Blockbuster video store closings will likely bypass Bemidji

The news that Blockbuster Inc. plans to close as many as 960 of their video and DVD rental stores nationwide has little or no effect on the local stores.

The news that Blockbuster Inc. plans to close as many as 960 of their video and DVD rental stores nationwide has little or no effect on the local stores.

That's what Kevin Seeger told the Grand Forks Herald on Thursday. He's a partner and general manager in North Central Management, a Grand Forks-based corporation that owns 15 Blockbuster franchise stores, including two in Grand Forks, as well as stores in Bemidji and Fargo.

"The announcement Blockbuster made has to do with corporate stores and has to do with their markets in the larger populated cities across the country," said Seeger, a Grand Forks native who works out of the Twin Cities.

He and his father, Jay Seeger, started their Blockbuster franchise in 1992, he said, and now employ about 150 people at the 15 stores, as well as 50 more people in a separate operation helping other franchise owners manage their business.

The 960 doomed stores all are company-owned stores, Seeger said, and would constitute about 20 percent of the 7,100 total stores Blockbuster owns and runs. There also are about 650 franchise Blockbusters, Seeger said.


Blockbuster has been losing money in the struggling DVD rental market as rivals Netflix and Redbox have grown fast, AP reported.

James Keyes, Blockbuster's chief executive officer, said no final decisions had been made on which stores will close.

Seeger said in larger cities, such as Chicago, Denver and Minneapolis-St. Paul, all the Blockbuster stores are corporate-owned. "There are 40-some Blockbuster stores in Minneapolis and St. Paul," Seeger said, adding he expects there will be fewer by the end of next year.

Industry experts say the once-mighty Blockbuster opened too many stores and now needs to shed some, especially as the movie rental business has changed so much.

Netflix, with more than 10 million subscribers, made $55 million in the first half of this year, while Blockbuster lost $15 million, AP reported. The whole idea of renting movies and games online and getting and returning them via mail has become more popular than driving down the local video store, AP reported.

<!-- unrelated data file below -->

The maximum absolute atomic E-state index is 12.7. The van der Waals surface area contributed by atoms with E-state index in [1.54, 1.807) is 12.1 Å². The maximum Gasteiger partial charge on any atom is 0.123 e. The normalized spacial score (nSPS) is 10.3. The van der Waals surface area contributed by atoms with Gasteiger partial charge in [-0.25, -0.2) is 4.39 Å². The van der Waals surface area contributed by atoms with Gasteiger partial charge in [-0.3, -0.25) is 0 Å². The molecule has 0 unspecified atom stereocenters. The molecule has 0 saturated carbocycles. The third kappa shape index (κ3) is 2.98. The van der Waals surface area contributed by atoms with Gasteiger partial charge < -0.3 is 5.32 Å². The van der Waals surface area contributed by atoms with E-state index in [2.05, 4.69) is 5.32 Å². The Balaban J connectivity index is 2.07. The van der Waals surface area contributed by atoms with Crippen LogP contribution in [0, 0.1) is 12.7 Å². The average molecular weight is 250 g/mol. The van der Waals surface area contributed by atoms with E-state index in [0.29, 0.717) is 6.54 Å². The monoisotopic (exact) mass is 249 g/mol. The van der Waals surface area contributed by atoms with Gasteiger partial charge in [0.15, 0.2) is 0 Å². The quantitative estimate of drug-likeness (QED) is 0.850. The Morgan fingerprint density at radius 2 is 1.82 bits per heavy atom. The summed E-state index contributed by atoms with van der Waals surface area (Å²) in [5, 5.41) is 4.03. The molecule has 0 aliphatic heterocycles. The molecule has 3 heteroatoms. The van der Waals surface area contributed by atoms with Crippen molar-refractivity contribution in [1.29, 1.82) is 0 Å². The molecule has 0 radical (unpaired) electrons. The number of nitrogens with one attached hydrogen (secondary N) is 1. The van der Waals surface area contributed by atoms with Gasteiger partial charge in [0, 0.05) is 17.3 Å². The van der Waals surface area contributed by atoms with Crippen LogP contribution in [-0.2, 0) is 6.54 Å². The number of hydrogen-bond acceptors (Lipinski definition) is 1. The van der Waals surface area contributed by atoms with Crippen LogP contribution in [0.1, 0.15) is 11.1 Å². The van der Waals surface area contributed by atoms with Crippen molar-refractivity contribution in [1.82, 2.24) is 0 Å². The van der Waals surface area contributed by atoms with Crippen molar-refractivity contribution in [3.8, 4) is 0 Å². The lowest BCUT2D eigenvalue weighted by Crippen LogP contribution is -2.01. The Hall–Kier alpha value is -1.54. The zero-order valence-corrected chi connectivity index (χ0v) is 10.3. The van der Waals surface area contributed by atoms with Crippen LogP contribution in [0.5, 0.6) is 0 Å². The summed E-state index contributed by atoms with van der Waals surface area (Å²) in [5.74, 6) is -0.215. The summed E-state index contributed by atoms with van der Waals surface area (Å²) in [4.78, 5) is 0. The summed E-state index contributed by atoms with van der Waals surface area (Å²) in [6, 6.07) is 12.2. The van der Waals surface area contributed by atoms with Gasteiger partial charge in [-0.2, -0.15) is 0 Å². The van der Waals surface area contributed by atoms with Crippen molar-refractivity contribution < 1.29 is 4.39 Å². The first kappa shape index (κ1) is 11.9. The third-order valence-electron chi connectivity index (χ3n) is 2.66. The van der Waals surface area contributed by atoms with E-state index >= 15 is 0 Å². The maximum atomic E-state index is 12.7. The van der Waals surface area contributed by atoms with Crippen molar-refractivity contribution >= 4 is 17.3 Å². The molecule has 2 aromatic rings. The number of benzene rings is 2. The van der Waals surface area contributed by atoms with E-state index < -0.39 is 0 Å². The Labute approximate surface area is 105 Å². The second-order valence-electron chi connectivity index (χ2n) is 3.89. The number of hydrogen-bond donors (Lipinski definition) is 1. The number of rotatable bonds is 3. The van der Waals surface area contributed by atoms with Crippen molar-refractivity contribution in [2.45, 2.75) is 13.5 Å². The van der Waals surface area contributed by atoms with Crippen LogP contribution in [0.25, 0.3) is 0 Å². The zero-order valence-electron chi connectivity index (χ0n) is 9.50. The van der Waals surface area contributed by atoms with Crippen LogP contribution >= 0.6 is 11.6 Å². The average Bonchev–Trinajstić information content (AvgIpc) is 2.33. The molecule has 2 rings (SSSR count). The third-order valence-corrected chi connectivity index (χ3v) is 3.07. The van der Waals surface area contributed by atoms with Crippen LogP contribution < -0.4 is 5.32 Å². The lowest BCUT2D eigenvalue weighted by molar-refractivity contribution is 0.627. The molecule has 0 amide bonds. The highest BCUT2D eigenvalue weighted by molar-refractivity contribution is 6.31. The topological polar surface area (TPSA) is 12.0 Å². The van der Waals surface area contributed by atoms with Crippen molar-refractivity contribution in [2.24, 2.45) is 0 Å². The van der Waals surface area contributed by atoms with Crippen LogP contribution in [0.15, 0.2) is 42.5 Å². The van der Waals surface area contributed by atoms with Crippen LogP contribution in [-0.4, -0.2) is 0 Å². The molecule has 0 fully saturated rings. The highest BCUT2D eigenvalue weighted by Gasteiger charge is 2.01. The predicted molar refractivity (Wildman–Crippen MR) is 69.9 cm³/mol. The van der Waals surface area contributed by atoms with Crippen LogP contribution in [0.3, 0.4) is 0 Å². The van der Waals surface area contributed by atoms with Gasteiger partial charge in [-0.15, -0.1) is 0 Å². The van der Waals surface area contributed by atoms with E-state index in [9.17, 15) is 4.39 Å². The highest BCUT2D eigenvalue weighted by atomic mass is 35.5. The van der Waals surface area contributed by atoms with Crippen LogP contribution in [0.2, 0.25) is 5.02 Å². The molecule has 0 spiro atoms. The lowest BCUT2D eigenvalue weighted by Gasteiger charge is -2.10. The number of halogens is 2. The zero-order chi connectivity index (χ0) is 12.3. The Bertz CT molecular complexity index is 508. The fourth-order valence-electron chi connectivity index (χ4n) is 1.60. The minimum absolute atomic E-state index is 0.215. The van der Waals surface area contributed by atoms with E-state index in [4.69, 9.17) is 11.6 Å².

Redbox, with is red kiosks renting DVDs for a buck a night, have taken business from Blockbuster, AP reported.

The result is too many of the wrong kind of stores for Blockbuster, experts say.

"There have been very few closures since 1985," Seeger said, referring to Blockbuster's beginning. "So, really what is happening is they are reducing their store count to a more appropriate level."


Other changes are coming, too, that will compete better with Netflix and Redbox, Seeger said.

"In addition, they are rolling out Blockbuster express kiosks at grocery stores and convenience stores that will be vending movies and have the technology that will allow somebody to download products, when the devices exist in the future."

Seeger said his stores are working to stay on top and in front of the changes in movie and video game rentals. That includes "total access online," Seeger said, allowing customers to order movies and games online and return them at local stores, which take care of the returns. "I think we are really looked at as a reasonable entertainment alternative in the communities where we have stores.

The Bemidji Pioneer and Grand Forks Herald are both owned by Forum Communications Co.

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